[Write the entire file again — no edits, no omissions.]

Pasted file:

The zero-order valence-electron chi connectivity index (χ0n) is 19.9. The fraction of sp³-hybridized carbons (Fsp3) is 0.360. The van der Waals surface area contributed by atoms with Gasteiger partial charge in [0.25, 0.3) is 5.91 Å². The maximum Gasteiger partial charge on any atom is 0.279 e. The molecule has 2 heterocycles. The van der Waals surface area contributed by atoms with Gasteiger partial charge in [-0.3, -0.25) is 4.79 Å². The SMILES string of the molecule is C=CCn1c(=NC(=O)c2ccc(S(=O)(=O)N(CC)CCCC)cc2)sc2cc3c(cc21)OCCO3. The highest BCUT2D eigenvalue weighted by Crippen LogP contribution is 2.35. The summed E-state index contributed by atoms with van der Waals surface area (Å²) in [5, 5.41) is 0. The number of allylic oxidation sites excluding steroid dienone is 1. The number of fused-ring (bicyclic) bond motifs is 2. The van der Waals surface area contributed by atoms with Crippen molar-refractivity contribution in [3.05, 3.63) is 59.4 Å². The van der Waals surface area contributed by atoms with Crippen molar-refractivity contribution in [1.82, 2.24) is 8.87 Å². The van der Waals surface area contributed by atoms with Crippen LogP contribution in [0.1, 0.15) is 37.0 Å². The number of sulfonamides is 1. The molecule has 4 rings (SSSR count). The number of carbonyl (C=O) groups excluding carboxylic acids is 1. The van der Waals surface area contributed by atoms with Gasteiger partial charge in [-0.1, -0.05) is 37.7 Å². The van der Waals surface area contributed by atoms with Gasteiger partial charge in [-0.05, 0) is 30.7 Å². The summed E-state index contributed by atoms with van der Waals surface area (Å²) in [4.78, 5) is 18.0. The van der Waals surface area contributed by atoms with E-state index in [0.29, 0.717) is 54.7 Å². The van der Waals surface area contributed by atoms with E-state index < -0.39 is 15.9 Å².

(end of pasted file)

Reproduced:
The zero-order valence-electron chi connectivity index (χ0n) is 19.9. The fraction of sp³-hybridized carbons (Fsp3) is 0.360. The van der Waals surface area contributed by atoms with Gasteiger partial charge in [0.25, 0.3) is 5.91 Å². The maximum Gasteiger partial charge on any atom is 0.279 e. The molecule has 2 heterocycles. The van der Waals surface area contributed by atoms with Gasteiger partial charge in [-0.3, -0.25) is 4.79 Å². The SMILES string of the molecule is C=CCn1c(=NC(=O)c2ccc(S(=O)(=O)N(CC)CCCC)cc2)sc2cc3c(cc21)OCCO3. The highest BCUT2D eigenvalue weighted by Crippen LogP contribution is 2.35. The summed E-state index contributed by atoms with van der Waals surface area (Å²) in [5, 5.41) is 0. The number of allylic oxidation sites excluding steroid dienone is 1. The number of fused-ring (bicyclic) bond motifs is 2. The van der Waals surface area contributed by atoms with Crippen molar-refractivity contribution in [3.05, 3.63) is 59.4 Å². The van der Waals surface area contributed by atoms with Crippen molar-refractivity contribution in [1.82, 2.24) is 8.87 Å². The van der Waals surface area contributed by atoms with Crippen LogP contribution in [0.1, 0.15) is 37.0 Å². The number of sulfonamides is 1. The molecule has 4 rings (SSSR count). The number of carbonyl (C=O) groups excluding carboxylic acids is 1. The van der Waals surface area contributed by atoms with Gasteiger partial charge in [-0.1, -0.05) is 37.7 Å². The van der Waals surface area contributed by atoms with Gasteiger partial charge in [-0.05, 0) is 30.7 Å². The summed E-state index contributed by atoms with van der Waals surface area (Å²) in [4.78, 5) is 18.0. The van der Waals surface area contributed by atoms with E-state index in [0.29, 0.717) is 54.7 Å². The van der Waals surface area contributed by atoms with E-state index < -0.39 is 15.9 Å².